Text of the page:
Lawrence teachers union may consider option to ‘equalize’ teacher pay in salary matrix

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The Lawrence school district’s certified teachers union is considering changes to the salary matrix to improve recruitment and retention, including more equal pay movement.

Lawrence Education Association (LEA)’s salary matrix subcommittee presented to the Lawrence school board during Monday’s meeting about its work to improve future teacher salaries amid an influx of teacher exits — those leaving the district for other districts.

Part of that work included reviewing salary matrices at several surrounding districts in Kansas — such as Topeka, Maize, Manhattan and more — and comparing those with the Lawrence school district to find ways to improve its function.

“Our goal was not to be the best; our goal was to be competitive,” Megan Epperson, Broken Arrow Elementary music teacher and interim LEA President, said during the meeting.

Matt Ellis, Lawrence High math teacher and LEA negotiations team member, explained the subcommittee is considering the idea of “equalization” in the teacher salary matrix, meaning all teachers would receive the same pay increase when moving horizontally — pay increases for teachers who achieve additional certification or levels of higher education — and vertically, teachers moving up the pay scales according to years of experience.

The matrix currently includes different outcomes for teachers based on years of experience and additional certification or levels of higher education, so the change would essentially “equalize” each step across the table, Ellis explained.

Ellis also said other area school districts utilize equalization more as opposed to the Lawrence school district’s “hodgepodge” matrix as a result of budget cuts. 

“Our table is currently all over the place,” Ellis said during the meeting. “It’s just from years of having to carve out dollar amounts over different negotiation cycles, and one of our goals was to kind of make that a little more even.”

Currently, the district’s salary matrix has 13 “steps” in which teachers achieve pay increases. Each step leads toward their top career earnings. Surrounding districts utilize more steps as well as offer higher pay at their top steps, Epperson said.


“We are seeing things like $75,000, $80,000 on their top step where we have $55,000 on our top step,” Epperson said during the meeting.

To shorten that gap, the salary matrix subcommittee wants to consider using a “Max 24 + Equalization” option, which would have 24 steps instead of 13 and apply equalization. 24 steps would allow teachers to reach their top career earnings in less time. 

“Our small subcommittee has talked about how much we’re really interested in the Max 24 + Equalization,” Epperson said during the meeting. “We love the idea of creating predictability for our staff.” 

Epperson also said throughout the subcommittee’s research, she questioned the fairness of higher pay increases for teachers with higher certification statuses. For example, teachers who obtained a master’s degree in their second year with the district would receive a $950 increase, whereas a teacher who obtained a master’s degree in their 12th year would receive a $1,500 increase.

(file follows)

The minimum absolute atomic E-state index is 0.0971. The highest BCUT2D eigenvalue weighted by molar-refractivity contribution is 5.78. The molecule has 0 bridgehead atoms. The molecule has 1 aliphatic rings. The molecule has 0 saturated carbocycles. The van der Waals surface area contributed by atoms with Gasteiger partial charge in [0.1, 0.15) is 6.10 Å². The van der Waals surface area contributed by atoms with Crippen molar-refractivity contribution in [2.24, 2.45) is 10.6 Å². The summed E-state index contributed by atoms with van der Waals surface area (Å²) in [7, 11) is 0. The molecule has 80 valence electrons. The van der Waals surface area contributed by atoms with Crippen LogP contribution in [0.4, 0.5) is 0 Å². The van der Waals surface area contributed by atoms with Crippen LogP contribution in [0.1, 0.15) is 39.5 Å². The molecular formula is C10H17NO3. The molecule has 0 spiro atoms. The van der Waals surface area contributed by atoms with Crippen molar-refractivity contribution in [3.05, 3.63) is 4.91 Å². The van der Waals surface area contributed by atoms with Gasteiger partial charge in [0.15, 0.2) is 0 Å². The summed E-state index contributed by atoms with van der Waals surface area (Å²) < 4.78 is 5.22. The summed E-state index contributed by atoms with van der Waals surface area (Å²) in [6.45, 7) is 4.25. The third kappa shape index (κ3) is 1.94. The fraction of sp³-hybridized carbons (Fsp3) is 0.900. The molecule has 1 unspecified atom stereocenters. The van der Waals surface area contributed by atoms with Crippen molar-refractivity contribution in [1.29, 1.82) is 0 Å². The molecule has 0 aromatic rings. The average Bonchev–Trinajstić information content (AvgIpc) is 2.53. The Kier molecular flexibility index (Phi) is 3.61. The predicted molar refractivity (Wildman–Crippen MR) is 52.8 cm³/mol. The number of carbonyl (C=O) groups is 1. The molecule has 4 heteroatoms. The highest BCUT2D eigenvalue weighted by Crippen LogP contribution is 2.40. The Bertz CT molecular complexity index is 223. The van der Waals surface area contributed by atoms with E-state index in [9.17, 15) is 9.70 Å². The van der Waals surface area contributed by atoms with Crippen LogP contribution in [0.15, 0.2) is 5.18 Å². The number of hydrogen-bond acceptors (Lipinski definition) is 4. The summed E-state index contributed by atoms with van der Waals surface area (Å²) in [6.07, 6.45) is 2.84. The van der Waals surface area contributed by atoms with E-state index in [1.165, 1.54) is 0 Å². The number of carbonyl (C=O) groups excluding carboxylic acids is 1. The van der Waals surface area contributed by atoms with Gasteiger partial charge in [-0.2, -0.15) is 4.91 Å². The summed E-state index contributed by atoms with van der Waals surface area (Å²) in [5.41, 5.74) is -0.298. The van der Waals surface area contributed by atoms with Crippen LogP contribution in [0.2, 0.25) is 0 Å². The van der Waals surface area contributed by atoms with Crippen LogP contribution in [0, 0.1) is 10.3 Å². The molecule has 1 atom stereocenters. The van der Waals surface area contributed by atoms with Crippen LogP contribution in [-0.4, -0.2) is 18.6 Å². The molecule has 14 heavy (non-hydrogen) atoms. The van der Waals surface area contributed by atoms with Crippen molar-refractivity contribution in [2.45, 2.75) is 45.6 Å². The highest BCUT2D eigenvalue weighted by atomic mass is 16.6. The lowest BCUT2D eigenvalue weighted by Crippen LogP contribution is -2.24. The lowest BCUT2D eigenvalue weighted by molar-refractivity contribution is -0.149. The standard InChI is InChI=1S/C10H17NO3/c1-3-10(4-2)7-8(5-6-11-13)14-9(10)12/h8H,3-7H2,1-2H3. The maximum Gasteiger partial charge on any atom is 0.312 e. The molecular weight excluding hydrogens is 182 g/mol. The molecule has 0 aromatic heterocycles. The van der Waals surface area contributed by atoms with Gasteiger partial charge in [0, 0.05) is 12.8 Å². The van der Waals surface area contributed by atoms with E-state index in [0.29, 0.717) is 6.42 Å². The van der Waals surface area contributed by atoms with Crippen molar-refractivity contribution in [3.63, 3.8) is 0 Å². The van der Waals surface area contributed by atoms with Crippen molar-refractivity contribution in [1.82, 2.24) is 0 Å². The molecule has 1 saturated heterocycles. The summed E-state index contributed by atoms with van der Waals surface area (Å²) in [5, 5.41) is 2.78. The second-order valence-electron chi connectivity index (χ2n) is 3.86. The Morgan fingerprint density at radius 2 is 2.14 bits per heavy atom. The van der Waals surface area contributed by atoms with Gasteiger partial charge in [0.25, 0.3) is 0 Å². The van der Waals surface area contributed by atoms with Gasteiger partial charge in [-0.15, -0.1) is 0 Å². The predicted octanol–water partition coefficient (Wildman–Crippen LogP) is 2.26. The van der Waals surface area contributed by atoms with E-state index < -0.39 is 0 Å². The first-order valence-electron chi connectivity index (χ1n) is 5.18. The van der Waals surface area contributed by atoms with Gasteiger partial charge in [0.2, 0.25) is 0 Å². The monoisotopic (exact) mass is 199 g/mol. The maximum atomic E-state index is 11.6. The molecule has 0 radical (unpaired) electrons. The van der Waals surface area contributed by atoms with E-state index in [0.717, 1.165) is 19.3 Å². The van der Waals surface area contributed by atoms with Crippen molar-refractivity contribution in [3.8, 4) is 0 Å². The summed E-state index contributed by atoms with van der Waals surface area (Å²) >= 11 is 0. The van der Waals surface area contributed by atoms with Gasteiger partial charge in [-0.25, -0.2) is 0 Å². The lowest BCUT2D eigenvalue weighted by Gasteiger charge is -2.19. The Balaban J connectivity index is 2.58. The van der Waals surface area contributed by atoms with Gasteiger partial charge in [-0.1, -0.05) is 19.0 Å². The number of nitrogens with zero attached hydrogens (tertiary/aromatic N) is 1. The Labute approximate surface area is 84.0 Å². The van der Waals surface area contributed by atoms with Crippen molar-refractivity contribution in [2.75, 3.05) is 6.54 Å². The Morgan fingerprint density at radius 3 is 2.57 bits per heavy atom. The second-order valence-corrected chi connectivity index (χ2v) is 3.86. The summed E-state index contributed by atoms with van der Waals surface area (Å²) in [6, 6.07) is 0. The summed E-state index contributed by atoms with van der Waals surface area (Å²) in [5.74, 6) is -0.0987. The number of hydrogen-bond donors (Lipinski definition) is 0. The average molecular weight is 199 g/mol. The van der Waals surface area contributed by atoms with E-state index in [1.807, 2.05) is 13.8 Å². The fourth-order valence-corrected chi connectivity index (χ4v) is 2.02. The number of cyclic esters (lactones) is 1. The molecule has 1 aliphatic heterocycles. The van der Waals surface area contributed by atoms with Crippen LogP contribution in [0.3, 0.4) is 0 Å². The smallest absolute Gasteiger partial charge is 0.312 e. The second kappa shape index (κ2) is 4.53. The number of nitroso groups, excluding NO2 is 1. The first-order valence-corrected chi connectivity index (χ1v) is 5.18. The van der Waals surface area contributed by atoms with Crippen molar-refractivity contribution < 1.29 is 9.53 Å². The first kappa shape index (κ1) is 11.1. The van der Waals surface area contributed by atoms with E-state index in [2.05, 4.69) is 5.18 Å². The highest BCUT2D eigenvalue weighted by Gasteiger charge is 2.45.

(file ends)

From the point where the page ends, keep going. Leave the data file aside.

“Why are we saying it’s worth more in one year than the other in terms of how our schedule is currently set up?” Epperson said during the meeting. “If we equalized it, it would be worth the same amount no matter when you achieved it.”

The salary matrix subcommittee’s work is ultimately meant to lead to a recommendation to LEA’s negotiations team regarding next year’s contracts.

During a school board meeting on Aug. 22 when the school board and LEA ratified this year’s contract to include an $825 pay increase for teachers, Epperson said LEA had to make a tough choice to prioritize increases for all teachers rather than half with vertical movement. This is the second year teachers did not receive increases with vertical movement.

Adopting the model with 24 steps and equalization is estimated to cost approximately $4.4 million more than the district’s current model with 13 steps. That’s an 8.65% cost increase. According to Ellis, this number is not fully accurate as it’s in an early stage; rather, it’s a comparative number.

Epperson said LEA is committed to keeping all staff members where they are or better and that no cuts to salaries will be made. Nothing is finalized as the LEA negotiations team may agree or disagree with the recommendations when they review the data in January, she said.

Board President Shannon Kimball shared her personal experiences talking with teachers who left the district and went to surrounding districts for better pay.

“Those teachers who say to me, ‘I want to stay in Lawrence Public Schools, but I could go up the road to Leavenworth or any number of other districts and make $5,000, $10,000, $12,000 more at this point in my career, and I have to do that for the sake of my own self and my family,’” Kimball said.

“I would encourage all of us to really take seriously that we have to fix that problem.”

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Maya Hodison (she/her), equity reporter, can be reached at mhodison (at) lawrencekstimes (dot) com. Read more of her work for the Times here. Check out her staff bio here.

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